The jeep ground to a halt and the engine was killed, abruptly leaving us with the lush silence of the forest. An unseen flame-back called. And then we heard it – a branch broken, intermittent noises coming progressively closer, the thud of logs or stones being dislodged, and the crack of six-inch boles being snapped effortlessly. Shortly, we saw the elephant – all ten-and-a-half feet of him, bearing tusks worthy of a jamboo savari celebrity. The tusker approached us steadily, cutting diagonally across the underbrush, and passed not twenty feet from where we stood. For the next many minutes, the jeep kept pace with the elephant as he strode unhurriedly, parallel to us. This was just one of the many incidents that make Bandipur such a compelling place to come back to, again and again.

My earliest memories of Bandipur are from the 1980s, when as a young child, I remember watching a pack of dhole as they cavorted fearlessly on a grassy verge. The wild dogs are still there, and still as fearless of man as ever.

On a cool summer morning a couple of years ago, we turned into the road to Mangala, and while passing by a massive herd of chital some hundred strong, heard alarm calls and stopped. A lone, unseen sambar stag responded with his own belling honk. Scan as we might, with binoculars, in all directions, nothing was visible. The dhole pack came into view a short while later, by the road, with the remnants of a chital kill. The dogs had demolished the carcass by the time we appeared on the scene. They took off one by one, pausing to stare at us before pattering into the thickets. We counted six dogs in the pack.


Passing by the Anekatte waterhole on another visit, the driver thought he spotted a ‘brown shape’ disappearing into some shrubs, and we stopped there, waiting. In a while, someone at the back of the jeep realized that there was an elephant standing just off the road, about seventy meters behind us.

It turned out to be a full-sized makhna, stomping his feet, swaying and dust-bathing. Shortly, we left him to his devices and moved on.


I went to Bandipur as recently as a couple of weeks ago, to escape the sweltering heat in the city. The forest was cool and invigourating. The axle-wood trees were bare in some tracts and leaved in others, while the mathi trees were leaved throughout. The Indian Laburnum was in bloom, although reaching the end of its season; it must have been a truly awe-inspiring sight a couple of weeks ago. The lantana was dry and bare, though massed in thickets everywhere off the track.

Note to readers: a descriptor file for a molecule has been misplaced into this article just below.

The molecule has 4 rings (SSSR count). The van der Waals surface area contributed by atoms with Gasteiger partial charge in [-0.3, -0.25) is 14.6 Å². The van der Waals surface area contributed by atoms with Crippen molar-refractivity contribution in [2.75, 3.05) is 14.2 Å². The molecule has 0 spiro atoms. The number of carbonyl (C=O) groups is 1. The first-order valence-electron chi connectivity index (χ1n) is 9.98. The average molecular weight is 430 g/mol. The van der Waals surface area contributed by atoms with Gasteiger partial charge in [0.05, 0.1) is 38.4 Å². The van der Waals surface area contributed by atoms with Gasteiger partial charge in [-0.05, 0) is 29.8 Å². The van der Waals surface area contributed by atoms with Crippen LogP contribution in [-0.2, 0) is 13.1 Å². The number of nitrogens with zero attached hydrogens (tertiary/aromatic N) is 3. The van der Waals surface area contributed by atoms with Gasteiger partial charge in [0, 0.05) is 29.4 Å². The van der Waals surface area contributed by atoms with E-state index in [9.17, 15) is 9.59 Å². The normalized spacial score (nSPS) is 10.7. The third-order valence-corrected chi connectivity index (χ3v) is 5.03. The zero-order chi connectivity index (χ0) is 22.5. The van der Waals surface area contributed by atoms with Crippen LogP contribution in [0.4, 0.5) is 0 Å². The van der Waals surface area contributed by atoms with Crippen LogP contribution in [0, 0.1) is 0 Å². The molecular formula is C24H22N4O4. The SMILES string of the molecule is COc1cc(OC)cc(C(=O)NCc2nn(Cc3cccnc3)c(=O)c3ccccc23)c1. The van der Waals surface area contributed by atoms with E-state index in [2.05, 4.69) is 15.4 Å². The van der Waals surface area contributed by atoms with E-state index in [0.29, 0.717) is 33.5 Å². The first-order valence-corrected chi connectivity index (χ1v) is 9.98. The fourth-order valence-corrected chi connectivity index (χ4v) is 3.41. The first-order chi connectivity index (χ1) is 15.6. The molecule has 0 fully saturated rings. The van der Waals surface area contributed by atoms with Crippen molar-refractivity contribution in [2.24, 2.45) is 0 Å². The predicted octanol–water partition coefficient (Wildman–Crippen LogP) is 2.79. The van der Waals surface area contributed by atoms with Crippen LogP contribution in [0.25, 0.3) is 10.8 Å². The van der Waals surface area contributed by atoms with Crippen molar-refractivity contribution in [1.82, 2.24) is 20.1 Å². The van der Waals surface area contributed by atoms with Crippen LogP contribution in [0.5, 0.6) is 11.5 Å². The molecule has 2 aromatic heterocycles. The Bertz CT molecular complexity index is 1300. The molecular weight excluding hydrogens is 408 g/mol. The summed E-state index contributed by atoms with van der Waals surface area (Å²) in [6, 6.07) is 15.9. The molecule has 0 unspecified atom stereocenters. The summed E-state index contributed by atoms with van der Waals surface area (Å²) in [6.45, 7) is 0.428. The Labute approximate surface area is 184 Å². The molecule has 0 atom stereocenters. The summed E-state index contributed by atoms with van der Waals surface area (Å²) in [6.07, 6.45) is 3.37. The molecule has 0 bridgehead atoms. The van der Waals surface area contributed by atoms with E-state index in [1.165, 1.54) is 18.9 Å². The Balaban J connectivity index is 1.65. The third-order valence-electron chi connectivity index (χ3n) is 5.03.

The forest was alive with bird calls – Common Tailorbird, starlings, Hoopoe, Coppersmith Barbet, Magpie Robin, Puff-throated Babbler, Iora, Jungle Babbler, Scimitar Babbler, Purple Sunbird, Rufous Treepie, Indian Cuckoo and Peacock. We had spent a considerable amount of time waiting in vain by Ministerguthi Kolathi for a tigress with a triplet of cubs that were reported to be hidden in the bamboos by the pond. We left reluctantly when there was little time left.

Just before we reached the main road, we ran into a male leopard crouched by the track, staring fixedly into the lantana, in a telling lesson in patience. There were deer there, though we couldn’t see them. Except for a casual glance once, the leopard ignored us, even though we were hardly forty feet away. After a seemingly interminable wait, the leopard rose ever so slowly and stalked to the edge of the lantana. Just as he was about to launch into a run, he was spotted, and in an eruption of alarm calls, the chital scattered. The leopard bounded into the lantana after them and we lost sight of him.


The next morning, we were driving by Moolapura Kere at around eight in the morning. There was a short burst of alarm calls and then ‘Prince’ strode down to the water’s edge, turned around and lowered himself rump-first into the water. He had seemed old and rather battered-looking the last time I’d seen him, many months back; we had been waiting by Venkatappana Pala when he had plodded by calmly, the closest I’ve ever been to a tiger in the jungles of southern India. This time around, he looked every inch the proud, healthy male in his prime. He stayed in the water for ten minutes or so, before rising, scent-marking and then sauntering away down a nullah and out of sight.


Across seasons, there is not one visit to Bandipur that I would count as unremarkable; and, that is not just because of tiger sightings. I’ve found that Bandipur is the best place to see mongoose: Stripe-necked as well as Ruddy Mongoose. They are plentiful and often permit close and prolonged observation.


It is also a great place to watch and photograph strutting Grey Junglefowl cocks, with their sickle tails and silver hackles. Bandipur is also remarkable for the opportunity to see Black-naped Hare in the daytime.



The forest is beautiful through the year, and never seems to run out of surprises at every turn. Like when we were startled to see a young tiger sitting in the lantana right by the track. Or the time we saw no less than four dancing peacocks on a single drive. Each visit churns out two or three memorable incidents that set the stage for a repeat visit. And so I keep going back for more, in a compelling cycle of sparkling encounters and spectacular memories.